This long weekend we headed out to Ormiston Gorge (1.5 west of Alice) for a nice little summer camping trip. When we left it was a chilly 37 degrees so I was expecting a weekend of unpleasantly hot weather. As it turned out the cloud came out, the water level was seriously high and everything was awesome aside from some vicious and evil mosquitos.
The past year or so the water level at Ormiston has remained pretty low with only a few pools of water that aren’t connected. I’d certainly never seen a stream flowing the whole length of the gorge. You can imagine our surprise when instead of being able to walk the length of the gorge we were forced to swim every where!
I took me new Surly ECR for its christening ride yesterday. For anyone one who has read and day dreamed about these – they are more amazing than you could have imagined.
For a quick bit of nerd out, my bike has been built up with a pd8 front hub, alfine 11 rear hub, old man mountain rack and near standard parts everywhere else. At 17.5kg it is by no means light, but you forget that any time you aren’t on flat ground.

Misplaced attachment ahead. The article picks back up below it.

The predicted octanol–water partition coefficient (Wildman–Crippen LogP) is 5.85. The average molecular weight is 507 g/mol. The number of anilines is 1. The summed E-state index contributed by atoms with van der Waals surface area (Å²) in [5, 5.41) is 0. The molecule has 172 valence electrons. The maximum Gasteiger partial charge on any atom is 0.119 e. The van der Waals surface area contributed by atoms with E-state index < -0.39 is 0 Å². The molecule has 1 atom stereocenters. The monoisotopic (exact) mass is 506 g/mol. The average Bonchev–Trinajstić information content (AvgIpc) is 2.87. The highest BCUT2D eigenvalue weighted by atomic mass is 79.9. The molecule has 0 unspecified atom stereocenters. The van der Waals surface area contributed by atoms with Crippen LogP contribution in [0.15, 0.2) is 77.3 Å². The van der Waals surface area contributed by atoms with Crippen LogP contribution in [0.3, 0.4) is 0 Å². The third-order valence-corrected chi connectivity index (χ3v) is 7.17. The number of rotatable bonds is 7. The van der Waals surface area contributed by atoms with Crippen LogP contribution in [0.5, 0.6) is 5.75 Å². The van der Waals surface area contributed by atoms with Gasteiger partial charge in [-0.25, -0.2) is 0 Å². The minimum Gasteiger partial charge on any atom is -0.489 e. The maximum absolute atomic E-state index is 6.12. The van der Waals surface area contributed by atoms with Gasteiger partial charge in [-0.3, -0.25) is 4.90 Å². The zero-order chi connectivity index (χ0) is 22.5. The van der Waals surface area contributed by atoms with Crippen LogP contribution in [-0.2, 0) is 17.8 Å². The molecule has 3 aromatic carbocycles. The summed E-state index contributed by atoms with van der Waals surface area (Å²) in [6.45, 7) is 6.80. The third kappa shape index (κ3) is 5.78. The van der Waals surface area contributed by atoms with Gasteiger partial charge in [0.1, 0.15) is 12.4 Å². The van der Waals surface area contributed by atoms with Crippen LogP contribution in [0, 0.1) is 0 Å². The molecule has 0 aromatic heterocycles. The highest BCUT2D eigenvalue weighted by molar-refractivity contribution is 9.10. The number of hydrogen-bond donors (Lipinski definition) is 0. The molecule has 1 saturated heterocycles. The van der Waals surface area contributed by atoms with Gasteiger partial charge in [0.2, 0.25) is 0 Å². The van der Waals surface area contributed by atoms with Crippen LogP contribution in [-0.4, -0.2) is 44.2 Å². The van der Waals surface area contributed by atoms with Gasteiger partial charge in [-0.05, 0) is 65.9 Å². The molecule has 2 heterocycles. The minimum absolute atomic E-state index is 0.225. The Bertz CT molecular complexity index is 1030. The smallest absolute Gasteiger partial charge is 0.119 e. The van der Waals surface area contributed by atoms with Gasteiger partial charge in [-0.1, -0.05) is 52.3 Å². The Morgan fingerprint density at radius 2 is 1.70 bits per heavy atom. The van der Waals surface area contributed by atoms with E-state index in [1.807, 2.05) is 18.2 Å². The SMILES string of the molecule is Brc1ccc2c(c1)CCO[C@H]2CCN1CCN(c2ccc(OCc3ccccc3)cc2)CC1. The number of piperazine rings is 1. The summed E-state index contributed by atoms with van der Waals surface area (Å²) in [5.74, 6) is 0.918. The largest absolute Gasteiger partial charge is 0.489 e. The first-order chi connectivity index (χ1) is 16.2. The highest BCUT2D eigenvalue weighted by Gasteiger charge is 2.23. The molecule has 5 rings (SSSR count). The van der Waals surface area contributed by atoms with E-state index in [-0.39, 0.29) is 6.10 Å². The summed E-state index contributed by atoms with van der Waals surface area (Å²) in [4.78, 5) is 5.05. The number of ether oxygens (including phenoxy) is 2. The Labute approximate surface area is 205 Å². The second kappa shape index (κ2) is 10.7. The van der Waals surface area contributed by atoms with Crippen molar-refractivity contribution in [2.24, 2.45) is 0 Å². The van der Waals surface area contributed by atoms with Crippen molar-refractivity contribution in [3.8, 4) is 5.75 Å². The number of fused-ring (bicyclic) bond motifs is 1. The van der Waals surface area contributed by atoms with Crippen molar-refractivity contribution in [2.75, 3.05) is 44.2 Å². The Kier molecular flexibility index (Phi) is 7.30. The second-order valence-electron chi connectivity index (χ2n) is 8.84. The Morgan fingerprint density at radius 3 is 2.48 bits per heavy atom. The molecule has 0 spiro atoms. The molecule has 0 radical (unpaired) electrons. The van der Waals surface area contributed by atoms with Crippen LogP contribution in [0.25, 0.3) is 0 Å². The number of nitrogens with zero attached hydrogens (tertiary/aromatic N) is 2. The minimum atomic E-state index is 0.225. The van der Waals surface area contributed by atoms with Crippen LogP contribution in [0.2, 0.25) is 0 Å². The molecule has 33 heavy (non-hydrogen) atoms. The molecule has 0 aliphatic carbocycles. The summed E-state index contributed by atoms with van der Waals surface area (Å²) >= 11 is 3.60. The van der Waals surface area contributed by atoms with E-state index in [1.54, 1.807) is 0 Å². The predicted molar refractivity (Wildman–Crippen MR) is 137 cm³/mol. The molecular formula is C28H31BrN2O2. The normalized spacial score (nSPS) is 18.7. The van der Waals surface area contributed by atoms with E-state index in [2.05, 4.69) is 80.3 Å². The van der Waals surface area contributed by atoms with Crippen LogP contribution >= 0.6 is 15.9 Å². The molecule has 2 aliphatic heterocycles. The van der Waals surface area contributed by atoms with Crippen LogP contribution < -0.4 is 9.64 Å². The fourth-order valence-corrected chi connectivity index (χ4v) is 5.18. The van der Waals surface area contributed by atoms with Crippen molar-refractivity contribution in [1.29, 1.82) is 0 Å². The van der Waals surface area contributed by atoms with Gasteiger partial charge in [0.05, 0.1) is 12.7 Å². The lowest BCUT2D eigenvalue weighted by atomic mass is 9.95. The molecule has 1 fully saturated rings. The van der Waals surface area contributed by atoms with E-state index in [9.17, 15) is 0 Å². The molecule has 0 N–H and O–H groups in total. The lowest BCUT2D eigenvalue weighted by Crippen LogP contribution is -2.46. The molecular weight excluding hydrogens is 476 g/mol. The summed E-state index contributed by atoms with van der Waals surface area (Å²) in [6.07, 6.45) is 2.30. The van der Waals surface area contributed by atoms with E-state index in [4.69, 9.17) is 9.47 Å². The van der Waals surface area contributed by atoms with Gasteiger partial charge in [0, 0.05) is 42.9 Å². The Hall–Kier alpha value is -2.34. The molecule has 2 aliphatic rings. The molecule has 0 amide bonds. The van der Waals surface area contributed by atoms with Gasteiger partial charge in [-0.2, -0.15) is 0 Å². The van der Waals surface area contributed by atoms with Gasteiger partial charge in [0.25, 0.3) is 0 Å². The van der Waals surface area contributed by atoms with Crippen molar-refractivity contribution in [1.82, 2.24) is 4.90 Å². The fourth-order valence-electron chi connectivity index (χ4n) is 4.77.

My ride yesterday involved groomed single track, bush bashing, rock field adventures, some very quick descents and then riding home on the Todd River. Basically this bike did it all more confidently then I could have imagined!
At one point I found myself cruising up a nasty fire trail comfortably on the saddle on to find a dirt bike washing out up the hill behind me. He kept going so I turned around and bombed down the track like I was on a dualy.
This bike really is fun!
Update: 1st of May 2014.
So I have been riding the ECR for a few months now. I haven’t managed to take it on any large epic rides as much as I would have loved to, however I have ridden it on rocks, roads, beaches and single track. It is amazing.
I have tried to explain the feel of the bike to heaps of people, so many people working in bike shops have asked me what it is like and this is my best description.